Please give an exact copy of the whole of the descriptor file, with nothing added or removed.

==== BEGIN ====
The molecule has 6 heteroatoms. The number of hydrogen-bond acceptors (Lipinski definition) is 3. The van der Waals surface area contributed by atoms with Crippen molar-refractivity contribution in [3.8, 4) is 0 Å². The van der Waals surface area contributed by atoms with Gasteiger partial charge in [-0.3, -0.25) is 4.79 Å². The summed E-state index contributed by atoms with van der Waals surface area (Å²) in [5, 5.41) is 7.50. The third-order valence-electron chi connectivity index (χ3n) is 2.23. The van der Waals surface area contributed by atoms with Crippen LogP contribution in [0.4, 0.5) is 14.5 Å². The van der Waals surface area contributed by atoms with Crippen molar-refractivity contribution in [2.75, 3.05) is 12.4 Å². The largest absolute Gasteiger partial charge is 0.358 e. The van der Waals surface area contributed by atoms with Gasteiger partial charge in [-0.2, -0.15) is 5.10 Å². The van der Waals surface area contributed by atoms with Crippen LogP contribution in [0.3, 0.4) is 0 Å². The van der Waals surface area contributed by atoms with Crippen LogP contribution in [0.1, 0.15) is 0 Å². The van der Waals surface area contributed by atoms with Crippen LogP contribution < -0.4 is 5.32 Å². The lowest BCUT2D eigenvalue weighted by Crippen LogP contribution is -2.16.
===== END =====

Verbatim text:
The molecule has 6 heteroatoms. The number of hydrogen-bond acceptors (Lipinski definition) is 3. The van der Waals surface area contributed by atoms with Crippen molar-refractivity contribution in [3.8, 4) is 0 Å². The van der Waals surface area contributed by atoms with Gasteiger partial charge in [-0.3, -0.25) is 4.79 Å². The summed E-state index contributed by atoms with van der Waals surface area (Å²) in [5, 5.41) is 7.50. The third-order valence-electron chi connectivity index (χ3n) is 2.23. The van der Waals surface area contributed by atoms with Crippen LogP contribution in [0.4, 0.5) is 14.5 Å². The van der Waals surface area contributed by atoms with Crippen molar-refractivity contribution in [2.75, 3.05) is 12.4 Å². The largest absolute Gasteiger partial charge is 0.358 e. The van der Waals surface area contributed by atoms with Gasteiger partial charge in [-0.2, -0.15) is 5.10 Å². The van der Waals surface area contributed by atoms with Crippen LogP contribution in [0.3, 0.4) is 0 Å². The van der Waals surface area contributed by atoms with Crippen LogP contribution in [0.1, 0.15) is 0 Å². The van der Waals surface area contributed by atoms with Crippen LogP contribution < -0.4 is 5.32 Å². The lowest BCUT2D eigenvalue weighted by Crippen LogP contribution is -2.16.